Budget unveiled

Hopson wants to invest in Memphis teacher raises, student supports, struggling schools

PHOTO: Caroline Bauman
Superintendent Dorsey Hopson joined school board members and teachers last August to celebrate a new school supplies depot for teachers in Shelby County Schools. On Monday, Hopson unveiled a 2017-18 budget that proposes more investments in teachers and schools.

Memphis school teachers could get a 3 percent raise for a second straight year under a proposed spending plan touted as “investing more in people than in programs.”

Superintendent Dorsey Hopson on Monday unveiled a $945 million spending plan for next school year that avoids the layoffs and cuts that have dominated recent budgets for Shelby County Schools.

Instead, Tennessee’s largest district plans to invest in new resources to support its classrooms by adding 18 instructional coaches, 35 school counselors, 11 assistant principals, and 20 interventionists for literacy and math. Each teacher would get $50 more each year to buy classroom supplies, on top of the $100 they already receive.

The district also is earmarking $5.9 million to pay for interventions at 11 struggling schools and to provide retention bonuses for their teachers.

It’s all part of nearly $50 million in academic additions proposed for next school year — a flip from last year when the district made $50 million in cuts. To help cover the investments, $18 million would come from the district’s general fund balance, which now stands at $110 million.

The proposed budget for 2017-18 is 2 percent lower than this year’s, due partly to another year of declining enrollment. But it’s the first year since the 2013 merger of Memphis and Shelby County schools that the district has kicked off its budget season without a shortfall.

Despite the anticipated drop in students, no teacher layoffs are planned. Instead, excess teachers will be moved to fill vacancies elsewhere. “We’ll have a place for all of our teachers,” Hopson said during a conference call with news reporters.

The budget was presented to school board members with messages about both good news and bad.

The good news: Shelby County Schools will continue to benefit from the boost in local education funding approved last year by the Shelby County Board of Commissioners, which holds the purse strings for school funding.

The bad news, Hopson said, is that the district is still “woefully underfunding by the state,” a claim supported by a recent Rutgers study and the basis for the district’s ongoing funding lawsuit against the state.

Chief Financial Officer Lin Johnson also warned that the district’s newfound stability could be rocked if the state legislature passes a tuition voucher law. One bill specifically aimed at Memphis could cost Shelby County Schools about $18 million annually.

“It is a significant amount that jeopardizes us doing more in terms of academic intervention, academic improvement, and improving more emotional and social support for our kids,” Johnson told board members.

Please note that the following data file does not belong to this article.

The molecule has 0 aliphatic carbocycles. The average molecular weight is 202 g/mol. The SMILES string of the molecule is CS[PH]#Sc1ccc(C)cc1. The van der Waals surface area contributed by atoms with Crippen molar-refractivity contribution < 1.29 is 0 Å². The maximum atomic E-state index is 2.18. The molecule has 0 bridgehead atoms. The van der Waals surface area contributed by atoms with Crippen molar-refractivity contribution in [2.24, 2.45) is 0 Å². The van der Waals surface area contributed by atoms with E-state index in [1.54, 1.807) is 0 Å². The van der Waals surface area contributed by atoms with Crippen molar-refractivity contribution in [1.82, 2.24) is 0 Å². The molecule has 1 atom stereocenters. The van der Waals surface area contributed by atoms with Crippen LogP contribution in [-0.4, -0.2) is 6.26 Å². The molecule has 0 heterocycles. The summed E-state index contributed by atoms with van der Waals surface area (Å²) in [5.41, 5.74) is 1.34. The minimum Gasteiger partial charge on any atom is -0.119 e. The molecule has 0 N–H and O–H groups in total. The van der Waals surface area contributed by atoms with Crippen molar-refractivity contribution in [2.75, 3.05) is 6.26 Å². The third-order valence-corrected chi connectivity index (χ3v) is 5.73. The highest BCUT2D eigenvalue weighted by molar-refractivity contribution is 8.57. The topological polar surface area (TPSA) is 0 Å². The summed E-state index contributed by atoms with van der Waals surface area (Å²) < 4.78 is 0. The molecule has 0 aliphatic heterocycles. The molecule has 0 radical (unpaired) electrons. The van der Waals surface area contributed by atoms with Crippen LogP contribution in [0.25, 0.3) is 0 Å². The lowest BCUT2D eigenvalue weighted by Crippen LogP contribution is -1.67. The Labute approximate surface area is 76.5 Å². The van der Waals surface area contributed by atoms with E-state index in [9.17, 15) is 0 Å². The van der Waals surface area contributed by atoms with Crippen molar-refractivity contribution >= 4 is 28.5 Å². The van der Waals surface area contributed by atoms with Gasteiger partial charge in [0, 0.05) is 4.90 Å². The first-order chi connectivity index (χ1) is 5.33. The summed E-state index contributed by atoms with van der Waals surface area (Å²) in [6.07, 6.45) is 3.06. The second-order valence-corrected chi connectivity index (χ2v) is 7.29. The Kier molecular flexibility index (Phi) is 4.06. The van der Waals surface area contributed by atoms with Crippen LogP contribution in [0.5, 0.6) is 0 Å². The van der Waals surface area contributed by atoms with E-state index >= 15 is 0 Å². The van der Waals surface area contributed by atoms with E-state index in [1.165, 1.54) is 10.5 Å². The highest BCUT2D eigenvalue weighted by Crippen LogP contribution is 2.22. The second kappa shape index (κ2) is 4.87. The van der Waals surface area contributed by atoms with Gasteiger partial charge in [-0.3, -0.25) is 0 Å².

The budget, which takes effect July 1, is built on the assumption that vouchers will be approved and that 1,000 students would take advantage of them at a cost of $8.6 million. If the bill fails, Hopson said board members could redirect that money to more school supports.

Proposals to invest in supports that reach classrooms drew praise from school board members. Stephanie Love cited increased staffing to support students’ social and emotional needs, while board Chairman Chris Caldwell welcomed the chance to invest proactively.

Meanwhile, former chairwoman Teresa Jones urged district administrators to be transparent about exactly where the investments will go.

“I think we’re headed in the right direction,” Jones said. “I realize we have a lot of ground to make up. And it’s the first year since I’ve been on the board we’ve been able to try to make investments — real investments — district-wide. I’m pleased for that.”

Exactly how the $10.5 million in teacher raises would be rolled out is still under discussion. The district is in negotiations with the county’s two teachers unions. Last year, Hopson pushed for merit-based raises, but eventually extended them across the board after technical and logistical problems with the state’s new TNReady test delayed teacher evaluation data to the district.

The budget aligns with Hopson’s initiative announced last month to work with principals to transform 11 schools struggling with academic, enrollment or building maintenance problems. The effort pulls components from the Innovation Zone, the district’s school turnaround program, to help improve schools in crisis.

“What we hear year in and year out is we need help in schools,” Hopson said. “We were really thoughtful about coming up with a budget that shows significant and sustainable investments in schools.”

Below is the administration’s budget presentation to school board members.

Incentives

Westminster district will give bonuses if state ratings rise, teachers wonder whether performance pay system is coming

PHOTO: Nicholas Garcia
Students work on an English assignment at M. Scott Carpenter Middle School in Westminster.

Teachers and employees in Westminster Public Schools will be able to earn a bonus if they help the struggling district improve its state ratings next year.